This week the Orange County Register posted an article that says one-third of the homeless in America reside in California. Their investigative reporter, Ethan Varian had some very eye-opening facts For instance, the Golden State doesn’t have the fastest growing homeless population of all the states— That honor belongs to New Hampshire which saw its homeless issue increase by 52%, New Mexico at 50% and New York and Colorado at 39%.
Across America we need low cost housing for, not just the unhoused, but most everyone. Years ago I had friends who chose to live in Riverside and San Bernardino Counties while working in San Diego. They preferred the hour long commute — in each direction — just so they could live in lower costing homes. Many working in Los Angeles did the same thing: move to San Berdoo and make the hour-plus commute twice a day.
Back in the 1990s many municipalities were criminalizing homelessness. Many of the unhoused in those places that criminalized being unhoused moved to California to escape the persecution and harassment they were facing in their hometowns and states. Here in California we don’t treat the unhoused like criminals just because they live on the street. Although in 2021 the City of Los Angeles used police action to clear the unhoused out Echo Park Lake, giving the people living thee 24 hours to leave.
Most of the park’s unhoused remain unhoused. The police arrested protestors who opposed the action to clear out the park — and they arrested some journalists as well. That must have given the LAPD and city government good press.
So what is a solution? Is there more than one strategy for constructively handling the unhoused with compassion? Probably. We need people in local and state government with the political will to get it done.
L.A.’s current mayor, Karen Bass, is working to give the unhoused permanent homes, moving them from temporary housing. Bass signed a deal with the federal government and several other communities to bring the unhoused living on the streets inside. Before Bass was mayor, before she was a strong US congresswoman, Karen Bass was a community organizer and activist. She is exactly the type of leader Los Angeles needs in the mayor’s chair. But will she be enough?
My family living in the Great Lakes region look at our winter temperatures and think we have it made. For them a mid-day temperature of 63°f looks pretty good when their mid-day temps barely get above freezing. But at night, the Southern California temperatures can dip down to the low-to-middle 30s. That’s cold in any state.
With the climate crisis picking up momentum exponentially it could be — will be — deadly for the unhoused. Finding the solutions to this housing issue is imperative.
Mayor Bass brought her sense of urgency when she took the oath of office to be the mayor in the City of Angels. If the Southern California counties can fix this unhoused problem, it can also tie in policies to fight the climate crisis. These two issues could be tackled simultaneously in some type of infrastructure bill. Create green affordable housing for the unhoused and the working poor while making the city and the surrounding communities less toxic and more dependent on renewable energy.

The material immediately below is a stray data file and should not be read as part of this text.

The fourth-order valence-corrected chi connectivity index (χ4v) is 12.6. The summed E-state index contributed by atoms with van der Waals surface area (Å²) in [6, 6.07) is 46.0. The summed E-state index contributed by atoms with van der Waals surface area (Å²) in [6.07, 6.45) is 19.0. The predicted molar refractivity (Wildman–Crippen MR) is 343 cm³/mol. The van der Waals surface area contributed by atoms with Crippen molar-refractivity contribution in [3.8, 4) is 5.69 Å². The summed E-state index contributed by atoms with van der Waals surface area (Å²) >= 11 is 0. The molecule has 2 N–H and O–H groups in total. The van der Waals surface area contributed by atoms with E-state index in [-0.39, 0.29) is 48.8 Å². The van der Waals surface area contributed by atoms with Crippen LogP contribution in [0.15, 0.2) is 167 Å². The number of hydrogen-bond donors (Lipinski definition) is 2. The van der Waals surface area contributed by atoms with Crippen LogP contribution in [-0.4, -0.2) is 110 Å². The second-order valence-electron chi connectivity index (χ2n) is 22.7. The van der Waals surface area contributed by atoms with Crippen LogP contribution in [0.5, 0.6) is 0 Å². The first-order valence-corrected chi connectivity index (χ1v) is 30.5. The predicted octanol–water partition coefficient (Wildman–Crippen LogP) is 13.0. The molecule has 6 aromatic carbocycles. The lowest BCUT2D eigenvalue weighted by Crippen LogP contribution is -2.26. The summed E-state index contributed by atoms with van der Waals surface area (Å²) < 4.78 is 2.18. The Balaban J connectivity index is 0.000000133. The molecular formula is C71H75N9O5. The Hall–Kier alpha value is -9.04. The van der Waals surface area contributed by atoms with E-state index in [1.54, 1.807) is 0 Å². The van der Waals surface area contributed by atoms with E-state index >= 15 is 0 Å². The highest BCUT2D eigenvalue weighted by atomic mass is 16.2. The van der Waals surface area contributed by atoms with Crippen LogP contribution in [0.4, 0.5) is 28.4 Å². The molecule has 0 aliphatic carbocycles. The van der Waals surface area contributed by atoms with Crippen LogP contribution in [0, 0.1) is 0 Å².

Saturday Morning, December 30, I spent a few hours at La Jolla Shores checking out the high surf. The entire beach was under water during high tide. The fact that streets at, or slightly below, sea level are flooded should fill anyone living on the coast with concern.
During this climate crisis Mother Earth is claiming more and more of what humans have created and doing this at an alarming speed because we, as a species, won’t do enough to at least slow down the quickening climate change. We cannot afford to be so frivolous with the climate. We only have one habitable planet — the one we are occupying now. We need to start changing our ways more urgently. The survival of all the species on this Earth depends on it.
That’s my message for the end of the year. Well, two messages. Treat the unhoused with more compassion and do more to slow down climate change.
Happy New Year.
Tim Forkes started as a writer on a small alternative newspaper in Milwaukee called the Crazy Shepherd. Writing about entertainment, he had the opportunity to speak with many people in show business, from the very famous to the people struggling to find an audience. In 1992 Tim moved to San Diego, CA and pursued other interests, but remained a freelance writer. Upon arrival in Southern California he was struck by how the elected government officials and business were so intertwined, far more so than he had witnessed in Wisconsin. His interest in entertainment began to wane and the business of politics took its place. He had always been interested in politics, his mother had been a Democratic Party official in Milwaukee, WI, so he sat down to dinner with many of Wisconsin’s greatest political names of the 20th Century: William Proxmire and Clem Zablocki chief among them. As a Marine Corps veteran, Tim has a great interest in veteran affairs, primarily as they relate to the men and women serving and their families. As far as Tim is concerned, the military-industrial complex has enough support. How the men and women who serve are treated is reprehensible, while in the military and especially once they become veterans. Tim would like to help change that.